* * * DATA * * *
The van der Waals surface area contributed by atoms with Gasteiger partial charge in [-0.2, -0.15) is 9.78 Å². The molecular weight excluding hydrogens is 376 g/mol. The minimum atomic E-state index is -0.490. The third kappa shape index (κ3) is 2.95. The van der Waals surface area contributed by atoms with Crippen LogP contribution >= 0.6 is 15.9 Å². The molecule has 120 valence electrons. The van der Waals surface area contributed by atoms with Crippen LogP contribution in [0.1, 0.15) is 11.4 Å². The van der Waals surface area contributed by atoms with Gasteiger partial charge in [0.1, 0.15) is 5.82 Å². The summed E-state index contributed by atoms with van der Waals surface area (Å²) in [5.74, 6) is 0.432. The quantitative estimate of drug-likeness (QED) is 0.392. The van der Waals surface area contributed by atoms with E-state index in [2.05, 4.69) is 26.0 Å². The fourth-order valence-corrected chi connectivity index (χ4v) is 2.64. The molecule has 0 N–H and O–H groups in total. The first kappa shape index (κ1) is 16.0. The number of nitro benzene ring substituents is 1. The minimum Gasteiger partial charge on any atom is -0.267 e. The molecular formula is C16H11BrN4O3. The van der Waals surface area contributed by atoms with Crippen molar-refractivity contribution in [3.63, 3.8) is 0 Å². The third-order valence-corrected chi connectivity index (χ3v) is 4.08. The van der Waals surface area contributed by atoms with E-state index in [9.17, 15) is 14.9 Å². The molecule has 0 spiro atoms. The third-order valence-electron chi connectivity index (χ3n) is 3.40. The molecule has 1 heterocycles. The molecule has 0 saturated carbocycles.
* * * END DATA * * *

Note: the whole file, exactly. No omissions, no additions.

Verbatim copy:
The van der Waals surface area contributed by atoms with Gasteiger partial charge in [-0.2, -0.15) is 9.78 Å². The molecular weight excluding hydrogens is 376 g/mol. The minimum atomic E-state index is -0.490. The third kappa shape index (κ3) is 2.95. The van der Waals surface area contributed by atoms with Crippen LogP contribution >= 0.6 is 15.9 Å². The molecule has 120 valence electrons. The van der Waals surface area contributed by atoms with Crippen LogP contribution in [0.1, 0.15) is 11.4 Å². The van der Waals surface area contributed by atoms with Gasteiger partial charge in [0.1, 0.15) is 5.82 Å². The summed E-state index contributed by atoms with van der Waals surface area (Å²) in [5.74, 6) is 0.432. The quantitative estimate of drug-likeness (QED) is 0.392. The van der Waals surface area contributed by atoms with E-state index in [2.05, 4.69) is 26.0 Å². The fourth-order valence-corrected chi connectivity index (χ4v) is 2.64. The molecule has 0 N–H and O–H groups in total. The first kappa shape index (κ1) is 16.0. The number of nitro benzene ring substituents is 1. The minimum Gasteiger partial charge on any atom is -0.267 e. The molecular formula is C16H11BrN4O3. The van der Waals surface area contributed by atoms with Crippen molar-refractivity contribution in [3.63, 3.8) is 0 Å². The third-order valence-corrected chi connectivity index (χ3v) is 4.08. The van der Waals surface area contributed by atoms with E-state index in [9.17, 15) is 14.9 Å². The molecule has 0 spiro atoms. The third-order valence-electron chi connectivity index (χ3n) is 3.40. The molecule has 1 heterocycles. The molecule has 0 saturated carbocycles.